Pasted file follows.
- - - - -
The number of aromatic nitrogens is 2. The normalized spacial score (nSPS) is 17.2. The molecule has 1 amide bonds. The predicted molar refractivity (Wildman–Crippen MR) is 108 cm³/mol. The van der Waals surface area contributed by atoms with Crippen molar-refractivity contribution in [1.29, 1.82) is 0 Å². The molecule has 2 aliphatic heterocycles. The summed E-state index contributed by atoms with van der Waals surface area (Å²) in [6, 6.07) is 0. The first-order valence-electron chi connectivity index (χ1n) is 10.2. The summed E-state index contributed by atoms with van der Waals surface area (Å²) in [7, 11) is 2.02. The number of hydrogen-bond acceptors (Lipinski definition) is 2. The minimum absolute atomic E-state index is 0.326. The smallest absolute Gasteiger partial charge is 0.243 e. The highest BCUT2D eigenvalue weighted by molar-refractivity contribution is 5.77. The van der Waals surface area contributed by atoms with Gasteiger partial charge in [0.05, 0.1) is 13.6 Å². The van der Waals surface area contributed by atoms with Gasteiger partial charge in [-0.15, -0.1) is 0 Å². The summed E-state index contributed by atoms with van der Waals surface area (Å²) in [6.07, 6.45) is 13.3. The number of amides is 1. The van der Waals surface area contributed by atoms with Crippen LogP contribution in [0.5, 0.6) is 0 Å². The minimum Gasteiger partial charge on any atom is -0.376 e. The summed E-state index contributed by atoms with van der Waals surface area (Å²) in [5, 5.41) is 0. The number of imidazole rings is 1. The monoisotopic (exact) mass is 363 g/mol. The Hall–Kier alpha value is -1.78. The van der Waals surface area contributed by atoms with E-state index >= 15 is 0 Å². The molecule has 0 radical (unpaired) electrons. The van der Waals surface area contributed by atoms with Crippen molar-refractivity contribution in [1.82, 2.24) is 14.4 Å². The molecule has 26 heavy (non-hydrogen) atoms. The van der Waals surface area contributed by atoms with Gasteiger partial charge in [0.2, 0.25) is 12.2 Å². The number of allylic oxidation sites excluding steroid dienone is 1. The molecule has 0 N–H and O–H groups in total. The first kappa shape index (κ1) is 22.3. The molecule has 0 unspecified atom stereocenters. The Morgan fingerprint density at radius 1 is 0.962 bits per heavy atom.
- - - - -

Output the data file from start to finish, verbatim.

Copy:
The number of aromatic nitrogens is 2. The normalized spacial score (nSPS) is 17.2. The molecule has 1 amide bonds. The predicted molar refractivity (Wildman–Crippen MR) is 108 cm³/mol. The van der Waals surface area contributed by atoms with Crippen molar-refractivity contribution in [1.29, 1.82) is 0 Å². The molecule has 2 aliphatic heterocycles. The summed E-state index contributed by atoms with van der Waals surface area (Å²) in [6, 6.07) is 0. The first-order valence-electron chi connectivity index (χ1n) is 10.2. The summed E-state index contributed by atoms with van der Waals surface area (Å²) in [7, 11) is 2.02. The number of hydrogen-bond acceptors (Lipinski definition) is 2. The minimum absolute atomic E-state index is 0.326. The smallest absolute Gasteiger partial charge is 0.243 e. The highest BCUT2D eigenvalue weighted by molar-refractivity contribution is 5.77. The van der Waals surface area contributed by atoms with Gasteiger partial charge in [0.05, 0.1) is 13.6 Å². The van der Waals surface area contributed by atoms with Gasteiger partial charge in [-0.15, -0.1) is 0 Å². The summed E-state index contributed by atoms with van der Waals surface area (Å²) in [6.07, 6.45) is 13.3. The number of amides is 1. The van der Waals surface area contributed by atoms with Crippen LogP contribution in [0.5, 0.6) is 0 Å². The minimum Gasteiger partial charge on any atom is -0.376 e. The summed E-state index contributed by atoms with van der Waals surface area (Å²) in [5, 5.41) is 0. The number of imidazole rings is 1. The monoisotopic (exact) mass is 363 g/mol. The Hall–Kier alpha value is -1.78. The van der Waals surface area contributed by atoms with E-state index >= 15 is 0 Å². The molecule has 0 radical (unpaired) electrons. The van der Waals surface area contributed by atoms with Crippen molar-refractivity contribution in [1.82, 2.24) is 14.4 Å². The molecule has 26 heavy (non-hydrogen) atoms. The van der Waals surface area contributed by atoms with Gasteiger partial charge in [0.2, 0.25) is 12.2 Å². The number of allylic oxidation sites excluding steroid dienone is 1. The molecule has 0 N–H and O–H groups in total. The first kappa shape index (κ1) is 22.3. The molecule has 0 unspecified atom stereocenters. The Morgan fingerprint density at radius 1 is 0.962 bits per heavy atom.